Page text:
What Would You Do with an Extra Half Day a Week?

Our clients save, on average, half a day a week by handing off the repetitive social media tasks to Ausoma.

What could you do with an extra half a day a week?

You could spend more time on other tasks you feel aren’t getting your full attention now.

You could spend time on Quadrant 2 activities, those tasks which are important, but not urgent, and therefore fall to the bottom of every tasklist ever written.

Would you have time to take on another client?

Maybe you’d spend more time with family. I know I would.

You could write a book. If you write at my pace, you’d have a 60,000-word book done in two years without taking time from anything else.

Save up the half days until you have a couple and take a long weekend, a short vacation.

Or perhaps take a continuing education course and your local community college, or online.

Time it right and attend a conference.

Spend the time broadening your horizons by learning a language.

Broaden your horizons in a different way and take art classes or learn to play a musical instrument.

Your budget may not allow you to hire someone to manage your social media for you. We get that. If it does, though, what would you do with an extra half day a week?

What Has Your Social Media Consultant Done for You Today?

At a recent meetup for local authors we met Ernest Sears Jr. who had written a book about the benefits of culling destructive relationships from our lives.

Ernest wasn’t happy with his book’s cover. The book was ready, Ernest was ready, but the cover wasn’t what he wanted: it looked like a book about juicing, which it’s not. (That’s it on the right.)

We no longer provide cover design services, but we know people who do. After referring Ernest to Lewis Agrell, they worked together to give the book a new cover. It’s more dynamic, and does a better job of conveying the book’s self-help content.

Ernest Was Not a Client

This wasn’t a business transaction, it was a gift. We met someone who had a need, and we knew someone who could fill it.

Business isn’t only about transactions, it’s about people, generosity, fulfillment, even joy. We love what we do, we really like authors and the publishing world, and we’re always glad to help any way we can—even if someone isn’t paying us money.

What has your social media consultant done for you today?

Persistence and Regularity Are the Keys to the Marketing Marathon

Watching traditional advertising all our lives, we’ve learned the lie that marketing = big splash.

Advertising, a small part of marketing, can benefit from a big splash.

We’re talking about marketing, your ongoing efforts to connect with people who’ll benefit from and appreciate your message. Like any relationship, it takes time.

More than that, it takes persistence and regularity. No friendship ever came from a single interaction, or meeting three times a year apart. Close connections come from regular contact and conversation. It’s work. That’s right, having relationships is work (you knew that) and marketing is about relationships, therefore, marketing is work.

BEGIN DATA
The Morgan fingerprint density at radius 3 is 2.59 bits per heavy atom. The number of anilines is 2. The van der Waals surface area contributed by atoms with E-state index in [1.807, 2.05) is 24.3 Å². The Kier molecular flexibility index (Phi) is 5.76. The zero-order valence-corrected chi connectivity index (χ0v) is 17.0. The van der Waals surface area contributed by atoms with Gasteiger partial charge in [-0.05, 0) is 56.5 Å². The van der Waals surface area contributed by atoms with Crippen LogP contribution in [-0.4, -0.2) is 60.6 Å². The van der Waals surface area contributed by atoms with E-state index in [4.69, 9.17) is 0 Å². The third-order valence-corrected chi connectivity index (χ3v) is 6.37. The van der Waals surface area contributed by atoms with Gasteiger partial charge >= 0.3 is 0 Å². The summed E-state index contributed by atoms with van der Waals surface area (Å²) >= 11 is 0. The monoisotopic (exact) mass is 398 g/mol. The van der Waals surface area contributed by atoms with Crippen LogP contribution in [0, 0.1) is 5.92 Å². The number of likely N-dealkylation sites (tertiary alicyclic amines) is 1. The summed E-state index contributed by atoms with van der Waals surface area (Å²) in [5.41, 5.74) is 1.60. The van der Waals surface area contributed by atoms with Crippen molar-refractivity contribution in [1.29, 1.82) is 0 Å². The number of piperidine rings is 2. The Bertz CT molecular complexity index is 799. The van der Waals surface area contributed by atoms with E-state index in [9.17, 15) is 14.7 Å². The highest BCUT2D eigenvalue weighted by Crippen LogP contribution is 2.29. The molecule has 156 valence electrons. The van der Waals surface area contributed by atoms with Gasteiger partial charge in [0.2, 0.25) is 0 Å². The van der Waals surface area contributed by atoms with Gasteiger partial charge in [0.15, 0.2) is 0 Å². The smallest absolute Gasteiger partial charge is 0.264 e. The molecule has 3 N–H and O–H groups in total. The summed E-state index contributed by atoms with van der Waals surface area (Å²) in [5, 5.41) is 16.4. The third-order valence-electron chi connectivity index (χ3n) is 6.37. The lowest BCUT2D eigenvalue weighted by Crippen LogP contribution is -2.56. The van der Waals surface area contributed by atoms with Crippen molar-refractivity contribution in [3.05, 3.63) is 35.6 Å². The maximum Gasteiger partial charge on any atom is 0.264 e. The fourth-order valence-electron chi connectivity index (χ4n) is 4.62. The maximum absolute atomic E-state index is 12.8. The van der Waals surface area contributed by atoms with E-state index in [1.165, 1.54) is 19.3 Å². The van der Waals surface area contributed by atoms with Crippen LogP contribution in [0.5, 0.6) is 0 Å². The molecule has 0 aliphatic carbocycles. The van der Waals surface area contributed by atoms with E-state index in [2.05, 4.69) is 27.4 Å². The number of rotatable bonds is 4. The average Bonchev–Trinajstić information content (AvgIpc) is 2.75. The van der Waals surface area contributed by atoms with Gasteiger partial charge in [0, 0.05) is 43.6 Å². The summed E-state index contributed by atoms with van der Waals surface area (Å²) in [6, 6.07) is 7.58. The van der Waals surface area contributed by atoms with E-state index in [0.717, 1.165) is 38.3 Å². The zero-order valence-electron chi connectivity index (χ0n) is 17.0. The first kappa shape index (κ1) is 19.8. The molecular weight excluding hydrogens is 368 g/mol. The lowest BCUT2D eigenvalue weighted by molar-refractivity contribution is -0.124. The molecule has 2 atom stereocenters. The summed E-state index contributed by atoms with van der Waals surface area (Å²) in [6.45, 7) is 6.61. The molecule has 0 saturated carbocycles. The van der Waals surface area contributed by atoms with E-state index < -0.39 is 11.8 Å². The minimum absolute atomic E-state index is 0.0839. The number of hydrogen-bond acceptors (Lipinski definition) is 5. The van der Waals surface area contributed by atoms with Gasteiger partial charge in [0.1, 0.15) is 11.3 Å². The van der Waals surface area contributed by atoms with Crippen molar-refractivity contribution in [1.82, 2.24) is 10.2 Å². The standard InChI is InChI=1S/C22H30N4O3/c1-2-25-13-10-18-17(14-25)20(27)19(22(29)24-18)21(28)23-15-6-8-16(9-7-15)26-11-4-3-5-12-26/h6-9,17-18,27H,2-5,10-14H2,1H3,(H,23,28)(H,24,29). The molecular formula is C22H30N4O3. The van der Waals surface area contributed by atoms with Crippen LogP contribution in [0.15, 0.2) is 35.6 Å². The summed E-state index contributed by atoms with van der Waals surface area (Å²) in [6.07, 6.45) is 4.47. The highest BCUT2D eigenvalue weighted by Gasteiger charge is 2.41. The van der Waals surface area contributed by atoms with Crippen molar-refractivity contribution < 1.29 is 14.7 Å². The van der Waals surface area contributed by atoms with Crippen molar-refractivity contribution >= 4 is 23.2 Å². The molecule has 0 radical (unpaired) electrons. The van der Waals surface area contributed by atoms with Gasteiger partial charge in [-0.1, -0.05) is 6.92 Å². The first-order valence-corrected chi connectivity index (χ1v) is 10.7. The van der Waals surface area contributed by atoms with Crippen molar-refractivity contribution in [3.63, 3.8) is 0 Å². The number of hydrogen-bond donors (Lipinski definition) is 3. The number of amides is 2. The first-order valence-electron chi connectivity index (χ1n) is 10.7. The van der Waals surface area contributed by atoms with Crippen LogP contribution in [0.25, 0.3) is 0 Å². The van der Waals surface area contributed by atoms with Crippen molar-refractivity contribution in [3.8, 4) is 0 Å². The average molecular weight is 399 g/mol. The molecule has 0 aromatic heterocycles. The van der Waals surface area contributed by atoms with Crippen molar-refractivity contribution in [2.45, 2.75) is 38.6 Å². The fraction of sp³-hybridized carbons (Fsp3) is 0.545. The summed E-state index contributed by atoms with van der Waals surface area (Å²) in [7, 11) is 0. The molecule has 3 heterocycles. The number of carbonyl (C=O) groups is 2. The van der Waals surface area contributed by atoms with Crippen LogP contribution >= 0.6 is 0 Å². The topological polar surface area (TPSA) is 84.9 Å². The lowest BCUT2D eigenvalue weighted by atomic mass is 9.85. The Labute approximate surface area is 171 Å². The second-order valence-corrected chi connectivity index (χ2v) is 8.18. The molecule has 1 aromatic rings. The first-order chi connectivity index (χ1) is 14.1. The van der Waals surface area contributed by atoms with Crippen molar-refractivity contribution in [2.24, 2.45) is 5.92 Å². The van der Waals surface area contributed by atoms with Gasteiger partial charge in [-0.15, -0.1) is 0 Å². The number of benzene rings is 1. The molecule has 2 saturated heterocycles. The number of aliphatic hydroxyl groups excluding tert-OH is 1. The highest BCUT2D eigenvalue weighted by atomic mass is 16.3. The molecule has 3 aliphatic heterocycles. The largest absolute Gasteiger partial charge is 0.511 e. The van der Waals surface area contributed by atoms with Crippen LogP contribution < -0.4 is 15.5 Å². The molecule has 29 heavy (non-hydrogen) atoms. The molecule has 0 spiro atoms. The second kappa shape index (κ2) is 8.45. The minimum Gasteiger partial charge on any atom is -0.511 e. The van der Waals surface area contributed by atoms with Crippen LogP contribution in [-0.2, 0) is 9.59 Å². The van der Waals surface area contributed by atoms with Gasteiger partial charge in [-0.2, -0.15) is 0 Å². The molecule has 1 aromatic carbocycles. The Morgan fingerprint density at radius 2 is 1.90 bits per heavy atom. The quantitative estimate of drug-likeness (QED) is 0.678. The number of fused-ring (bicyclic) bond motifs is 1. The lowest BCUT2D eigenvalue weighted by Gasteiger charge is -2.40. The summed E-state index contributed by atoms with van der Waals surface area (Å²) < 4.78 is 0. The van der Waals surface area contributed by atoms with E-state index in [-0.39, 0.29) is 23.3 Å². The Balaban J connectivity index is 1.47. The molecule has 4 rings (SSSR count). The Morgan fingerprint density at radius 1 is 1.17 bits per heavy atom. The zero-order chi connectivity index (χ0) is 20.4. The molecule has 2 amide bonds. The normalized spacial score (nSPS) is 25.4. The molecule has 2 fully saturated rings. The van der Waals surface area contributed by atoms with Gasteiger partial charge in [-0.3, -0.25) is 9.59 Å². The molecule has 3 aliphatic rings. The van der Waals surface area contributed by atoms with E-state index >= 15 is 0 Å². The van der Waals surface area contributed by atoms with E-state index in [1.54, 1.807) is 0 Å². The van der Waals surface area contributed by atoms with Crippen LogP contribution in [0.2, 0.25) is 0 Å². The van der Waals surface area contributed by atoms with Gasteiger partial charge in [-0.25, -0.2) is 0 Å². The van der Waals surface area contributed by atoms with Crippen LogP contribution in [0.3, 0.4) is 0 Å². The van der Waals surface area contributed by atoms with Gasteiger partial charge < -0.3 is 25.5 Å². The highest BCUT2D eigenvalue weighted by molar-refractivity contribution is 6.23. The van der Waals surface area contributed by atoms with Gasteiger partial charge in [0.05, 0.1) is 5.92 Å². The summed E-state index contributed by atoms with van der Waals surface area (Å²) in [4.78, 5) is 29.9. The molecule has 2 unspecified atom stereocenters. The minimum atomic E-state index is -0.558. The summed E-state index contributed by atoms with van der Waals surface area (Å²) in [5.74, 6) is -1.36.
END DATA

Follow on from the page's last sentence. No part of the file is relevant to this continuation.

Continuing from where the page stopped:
You knew that, too.

Show up every day. That doesn’t mean blog every day, or do any one thing every day. Blog regularly. Weekly is better than monthly. Chat on Twitter, Facebook, wherever you hang out. Ping an old client or another author who writes like you. Give away a book at the coffee shop. One of yours, or someone else’s even.

Persistent regular activity is the endless dripping that makes marketing effective.

Help Us Make More Connections

After a challenging first half of the year we’re keeping ourselves alert to the connections we’re making in the industry. The more people we help, the better our own business does.

Sue wants to do more of her Getting to Know You calls. While these calls never include a sales pitch of any kind, the honest personal connections that result have been consistently helpful—on both sides.

Who do you know in the publishing industry? Could be an agent, a publisher, a designer: if they’re in publishing, point them to this post and let them know two things:

  1. We’d love to connect to learn about them.
  2. We abhor pushy sales pitches disguised as ‘friendly chats’ so when they talk to Sue, they’re safe.

Do You Really Need to Be Online?

The Dream

Every time social media as a marketing tool for authors comes up, someone mentions that famous author who doesn’t blog, the rich author who has no online presence whatsoever. The argument is that you don’t need an online presence, blogging, social media, to become rich and famous, or succeed in whatever way you define success, as an author.

Back to Reality

Yes, it’s possible to become a best-seller, rich and famous, without ever going online.

It’s also possible to cross the ocean in a rowboat. I’ve read about it. It’s not fun.

If you truly deeply hate social media, find other ways. But if you just don’t want to do the work of blogging and interacting online, or if you’re just being contrary, you’re making it so very hard on yourself.

Speaking in absolutes is always counterproductive (oh, I see what I did there.) But as a general rule, it is best if an author has a blog and posts regularly. It is best if an author has a social media presence and engages there regularly. It is best to make use of the tools that will engage with your potential audience where they are: online.